Dr. Robinett graduated with honors from Virginia Tech with majors in Chemistry, Biochemistry and Biology. She went on to complete her M.D. at the University of Maryland School of Medicine. At the University of North Carolina, Chapel Hill she completed an internship and residency in Internal Medicine. After that, she returned to the University of Maryland School of Medicine for fellowship training in Pulmonary and Critical Care Medicine. Once her fellowship was completed she stayed on as faculty with a specific clinical and research focus on severe asthma.
Dr. Robinett began research in obstructive lung disease and asthma prior to entering medical school. During her fellowship she resumed her research career with a focus on basic and translational research targeting treatments for severe asthmatics. Specifically, she has been involved with the discovery of bitter taste receptors on human airway smooth muscle and the role they could play in the treatment of asthma and chronic obstructive lung disease (COPD). Additionally she is starting a translational research project to help understand the mechanism by which bronchial thermoplasty improves asthma symptoms and decreases severe exacerbations.
Dr. Robinett has a clinic specifically focused on severe asthmatics. Part of her expertise involves the treatment of severe asthmatics with omalizumab (Xolair) and bronchial thermoplasty when more conventional treatments have failed.
Chen C, Kudo M, Rutaganira F, Takano H, Lee C, Atakilit A, Robinett KS, Uede T, Wolters PJ, Shokat KM, Huang X, Sheppard D. Integrin α9β1 in airway smooth muscle suppresses exaggerated airway narrowing. J Clin Invest. 2012 Aug1;122(8):2916-27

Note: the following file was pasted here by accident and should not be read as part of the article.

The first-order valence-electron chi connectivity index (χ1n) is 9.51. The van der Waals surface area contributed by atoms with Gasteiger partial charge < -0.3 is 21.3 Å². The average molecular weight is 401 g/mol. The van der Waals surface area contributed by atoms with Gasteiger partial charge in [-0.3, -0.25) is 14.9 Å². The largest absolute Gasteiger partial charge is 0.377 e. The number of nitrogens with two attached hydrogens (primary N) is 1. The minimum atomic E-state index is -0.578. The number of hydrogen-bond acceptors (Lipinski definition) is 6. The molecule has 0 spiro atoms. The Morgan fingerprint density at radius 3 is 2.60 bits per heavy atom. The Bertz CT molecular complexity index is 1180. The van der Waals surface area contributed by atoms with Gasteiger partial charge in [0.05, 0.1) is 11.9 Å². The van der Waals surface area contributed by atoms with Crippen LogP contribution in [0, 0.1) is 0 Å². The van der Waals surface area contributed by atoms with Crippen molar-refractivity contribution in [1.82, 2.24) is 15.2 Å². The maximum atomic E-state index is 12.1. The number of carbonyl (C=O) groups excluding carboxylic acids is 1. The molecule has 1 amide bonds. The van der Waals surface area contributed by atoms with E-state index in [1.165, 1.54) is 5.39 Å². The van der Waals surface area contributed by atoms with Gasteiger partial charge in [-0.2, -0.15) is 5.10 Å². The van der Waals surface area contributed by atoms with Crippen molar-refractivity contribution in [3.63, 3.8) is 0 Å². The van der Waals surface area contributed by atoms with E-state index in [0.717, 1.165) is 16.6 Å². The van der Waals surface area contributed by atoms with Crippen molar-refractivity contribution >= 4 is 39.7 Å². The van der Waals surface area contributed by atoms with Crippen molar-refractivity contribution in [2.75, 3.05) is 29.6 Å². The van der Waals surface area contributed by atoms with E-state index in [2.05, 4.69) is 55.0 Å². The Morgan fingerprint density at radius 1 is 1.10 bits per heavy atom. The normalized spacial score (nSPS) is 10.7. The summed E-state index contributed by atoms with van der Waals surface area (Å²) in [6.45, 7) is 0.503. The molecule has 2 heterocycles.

Robinett KS, Deshpande DA, Malone MM, Liggett SB. Agonist-promoted homologous desensitization of human airway smooth muscle bitter taste receptors. Am J Respir Cell Mol Biol. Nov;45(5):1069-74, 2011
Despande DA, Wang WC, McIlmoyle EL, Robinett KS, Schillinger RM, An SS, Sham JS, Liggett SB. Bitter taste receptors of airway smooth muscle bronchodilate by localized calcium signaling and reverse obstruction. Nat Med. Nov;16(11):1299-1304 2010
Wald K, Martinez A, Moll S. Capnocytophaga canimorsus infection with fulminant sepsis in an asplenic patient: Diagnosis by review of peripheral blood smear. Am J Hematol. Nov;83(11):879, 2008
An SS, Robinett KS, Deshpande DA, Wang WC, Liggett SB. Reply to: Activation of BK channels may not be required for bitter tastant induced bronchodilation. Nat Med. May 4;18(5):650-1
Deshpande DA, Robinett KS, Wang WC, Sham JSK, An SS, Liggett SB. Bronchodilator activity of bitter tastants in human tissue. Nat Med. July (17):776-778 2011
Scientific Breakthroughs Presentation: 2011 ATS - Denver, CO Bitter Taste Receptor Signaling on Airway Smooth Muscle: A Highly Efficacious Pathway for Treating Obstructive Airway Disease. Robinett KS, Deshpande DA, Liggett SB
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